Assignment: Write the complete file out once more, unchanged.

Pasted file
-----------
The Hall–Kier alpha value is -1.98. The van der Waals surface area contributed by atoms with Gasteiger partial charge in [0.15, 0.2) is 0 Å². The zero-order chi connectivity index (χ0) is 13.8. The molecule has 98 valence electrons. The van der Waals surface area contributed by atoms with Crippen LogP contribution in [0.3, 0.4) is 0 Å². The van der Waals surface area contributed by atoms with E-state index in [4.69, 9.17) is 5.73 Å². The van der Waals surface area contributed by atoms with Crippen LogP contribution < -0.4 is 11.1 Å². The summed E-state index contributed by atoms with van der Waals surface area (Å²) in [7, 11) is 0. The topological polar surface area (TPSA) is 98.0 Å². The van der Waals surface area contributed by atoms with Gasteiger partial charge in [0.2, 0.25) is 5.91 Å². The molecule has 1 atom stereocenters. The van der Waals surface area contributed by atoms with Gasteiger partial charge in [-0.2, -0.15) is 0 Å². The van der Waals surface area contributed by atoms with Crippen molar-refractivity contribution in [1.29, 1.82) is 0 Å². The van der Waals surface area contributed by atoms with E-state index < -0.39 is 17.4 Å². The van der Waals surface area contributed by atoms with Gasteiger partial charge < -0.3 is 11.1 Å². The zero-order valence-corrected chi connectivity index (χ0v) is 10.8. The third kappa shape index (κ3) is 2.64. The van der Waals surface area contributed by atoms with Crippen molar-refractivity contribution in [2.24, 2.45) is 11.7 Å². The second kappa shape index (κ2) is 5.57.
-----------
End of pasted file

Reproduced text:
The Hall–Kier alpha value is -1.98. The van der Waals surface area contributed by atoms with Gasteiger partial charge in [0.15, 0.2) is 0 Å². The zero-order chi connectivity index (χ0) is 13.8. The molecule has 98 valence electrons. The van der Waals surface area contributed by atoms with Crippen LogP contribution in [0.3, 0.4) is 0 Å². The van der Waals surface area contributed by atoms with E-state index in [4.69, 9.17) is 5.73 Å². The van der Waals surface area contributed by atoms with Crippen LogP contribution < -0.4 is 11.1 Å². The summed E-state index contributed by atoms with van der Waals surface area (Å²) in [7, 11) is 0. The topological polar surface area (TPSA) is 98.0 Å². The van der Waals surface area contributed by atoms with Gasteiger partial charge in [0.2, 0.25) is 5.91 Å². The molecule has 1 atom stereocenters. The van der Waals surface area contributed by atoms with Gasteiger partial charge in [-0.2, -0.15) is 0 Å². The van der Waals surface area contributed by atoms with Crippen molar-refractivity contribution in [1.29, 1.82) is 0 Å². The van der Waals surface area contributed by atoms with E-state index < -0.39 is 17.4 Å². The van der Waals surface area contributed by atoms with Gasteiger partial charge < -0.3 is 11.1 Å². The zero-order valence-corrected chi connectivity index (χ0v) is 10.8. The third kappa shape index (κ3) is 2.64. The van der Waals surface area contributed by atoms with Crippen molar-refractivity contribution in [2.24, 2.45) is 11.7 Å². The second kappa shape index (κ2) is 5.57.